- Original article
- Open Access
Understanding experiential meaning-making in Chinese adolescent L2 writing: a systemic functional perspective
Asian-Pacific Journal of Second and Foreign Language Education volume 3, Article number: 5 (2018)
While most of the L2 writing literature focuses on tertiary L2 writing, there is relatively scanty research conducted with adolescent L2 writers. The present study aims to explore Chinese adolescent L2 writing from the perspective of writing as meaning-making in systemic functional linguistics tradition. Drawing on the framework of process type from systemic functional linguistics, the present study utilizes 500 pieces of texts from ten writing tasks written by a class of 50 Chinese high school students as the data to explore how these adolescent L2 writers deploy process types to instantiate the experiential meaning in their L2 English writing. Findings show that registerial difference exists in the deployment of process type in different writing tasks. In addition, simple, congruent process type is deployed in their writing. Pedagogical recommendations on how to include the system of process type in ESL writing are provided.
In recent years, adolescent L2 writing has seen an exponential growth of research. The body of literature on adolescent L2 writing focuses on various facets of this group of writers, such as identity (Harklau 2011), error analysis (Pennington et al. 1996), genre (Roca de Larios, Martin, and Murphy 2001), technology and internet (Lam 2000), feedback (Lee 2007b), and assessment (Lee 2007a). Despite increased attention on researching adolescent L2 writing, there is relatively limited research on Chinese adolescent L2 writers. Moreover, the bulk of adolescent L2 writing literature so far has relatively little to do with longitudinal perspective.
Writing as meaning-making is a relatively new and emerging perspective from systemic functional linguistics to study writing (Byrnes 2013a, 2013b), where the notion of “meaning-making” is utilized to investigate how language learners are able to deploy the linguistic capital to make meanings in their learning (Ryshina-Pankova 2011). Given the relative lack of knowledge of writing as meaning-making in chinese adolescent L2 writing, a study that investigates Chinese adolescent L2 writing from this perspective can provide us with knowledge on how are Chinese adolescent L2 learners able to deploy their L2 linguistic resources to make meaning in their writing. In addition, such a study also adds some new knowledge to L2 writing curriculum design in China and similar EFL contexts, benefitting teachers and learners under similar circumstances.
Adolescent L2 writing studies
Traditionally, compared with the scholarship in L2 writing, there is a dearth of literature in the field of adolescent L2 writing (Matsuda and De Pew 2002). Ever since 2002, the field of adolescent L2 writing has seen a proliferating increase of studies. Various theoretical lenses, methodologies, perspectives, factors that affect adolescent L2 writing, and aspects have been explored; such as, identity (Harklau 2011), error analysis (Pennington et al. 1996), genre (Roca de Larios, Martin, and Murphy 2001), technology and internet (Lam 2000), feedback (Lee 2007b) and assessment (Lee 2007a). Those different perspectives of adolescent L2 writing studies provide us with abundant findings in understanding this special group of writers. For example, Reynolds (2005) found that adolescent L2 writers would have the idiosyncrasy of making similar grammar mistakes in their writing. The students would spend more time in their writing process (Roca de Larios, Martin, and Murphy 2001), using their mother tongue to think and translate their writing task into L2 (de Courcy 2002), having a lot of grammatical mistakes even after comprehensive instruction (Truscott 1999), and owning a relatively small vocabulary and, thus, expressing less information (Reynolds 2005). When it comes to the studies focusing on this group of writers, adolescent identity is one of the most studied topics. The construction of identity (Harklau 2011) will influence the students’ motivation in learning writing, since the students will write differently to express their identity engagement (Lam 2000), use different markers to make themselves sound different (Schoonen and Appel 2005) and even use the internet to develop their social identity (Lam 2000). In terms of teaching and assessment of adolescent L2 writing, teachers’ attitudes and methods will impact the instruction (Pennington et al. 1996). Formative assessment is recommended in Hong Kong secondary schools (Lee 2007a), since it will potentially change the teachers’ philosophies in providing feedback (Lee 2007b) by not focusing only on errors made, but on how to help students correct them over time. From these findings, we have more research to facilitate our understanding of adolescent L2 writing in terms of text, writers, and teaching and assessment. However, given such mixed findings in the field, there is not much knowledge on how students form their L2 writing, what linguistic resources they use, and how will they use these resources. As Matthiessen states (2006b), learning a language means accumulating different registers in the language to express different meanings appropriately within different contexts. Thus, following such a principle, the present study aims to fill such a gap in the field, hoping to provide more findings and knowledge on how adolescent L2 writers expand their meaning potential by using different linguistic resources. To be more specific, the present study will concentrate on how adolescent Chinese ESL learners deploy process types to construe their experiential meaning in L2 writing.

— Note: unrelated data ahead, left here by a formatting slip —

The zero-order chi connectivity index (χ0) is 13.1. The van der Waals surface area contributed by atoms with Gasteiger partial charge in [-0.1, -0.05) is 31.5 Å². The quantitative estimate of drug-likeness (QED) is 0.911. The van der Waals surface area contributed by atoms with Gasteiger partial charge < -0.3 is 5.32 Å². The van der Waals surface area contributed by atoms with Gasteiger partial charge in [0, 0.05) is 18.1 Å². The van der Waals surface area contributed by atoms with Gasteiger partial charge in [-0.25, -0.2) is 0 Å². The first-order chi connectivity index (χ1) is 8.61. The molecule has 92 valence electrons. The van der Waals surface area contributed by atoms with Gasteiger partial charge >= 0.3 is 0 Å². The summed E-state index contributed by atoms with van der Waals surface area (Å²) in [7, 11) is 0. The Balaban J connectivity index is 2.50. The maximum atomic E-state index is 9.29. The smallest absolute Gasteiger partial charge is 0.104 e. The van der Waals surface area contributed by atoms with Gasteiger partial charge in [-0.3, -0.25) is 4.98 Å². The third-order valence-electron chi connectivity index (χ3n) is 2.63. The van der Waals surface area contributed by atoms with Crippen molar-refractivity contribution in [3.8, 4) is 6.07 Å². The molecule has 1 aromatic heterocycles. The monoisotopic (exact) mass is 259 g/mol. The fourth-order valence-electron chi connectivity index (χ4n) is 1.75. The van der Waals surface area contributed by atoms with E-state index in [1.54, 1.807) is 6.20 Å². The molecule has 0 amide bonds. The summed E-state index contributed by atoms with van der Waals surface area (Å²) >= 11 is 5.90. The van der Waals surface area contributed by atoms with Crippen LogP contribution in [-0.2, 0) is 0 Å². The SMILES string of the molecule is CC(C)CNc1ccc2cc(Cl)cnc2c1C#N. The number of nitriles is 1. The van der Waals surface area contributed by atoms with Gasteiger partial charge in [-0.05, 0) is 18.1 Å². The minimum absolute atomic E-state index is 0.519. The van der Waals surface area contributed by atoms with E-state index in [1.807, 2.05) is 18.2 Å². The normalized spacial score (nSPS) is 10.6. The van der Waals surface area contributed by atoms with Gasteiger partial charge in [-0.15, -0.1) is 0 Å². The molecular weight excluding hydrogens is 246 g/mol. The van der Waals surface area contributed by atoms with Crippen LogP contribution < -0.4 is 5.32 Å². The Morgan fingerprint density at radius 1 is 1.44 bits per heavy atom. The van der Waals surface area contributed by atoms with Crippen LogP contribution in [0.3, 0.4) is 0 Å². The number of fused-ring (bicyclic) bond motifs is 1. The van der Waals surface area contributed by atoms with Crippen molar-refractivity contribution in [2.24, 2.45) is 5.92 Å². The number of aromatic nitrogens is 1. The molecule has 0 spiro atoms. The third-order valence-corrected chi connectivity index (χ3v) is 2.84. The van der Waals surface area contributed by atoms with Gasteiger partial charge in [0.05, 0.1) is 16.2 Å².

Studies on writing as meaning-making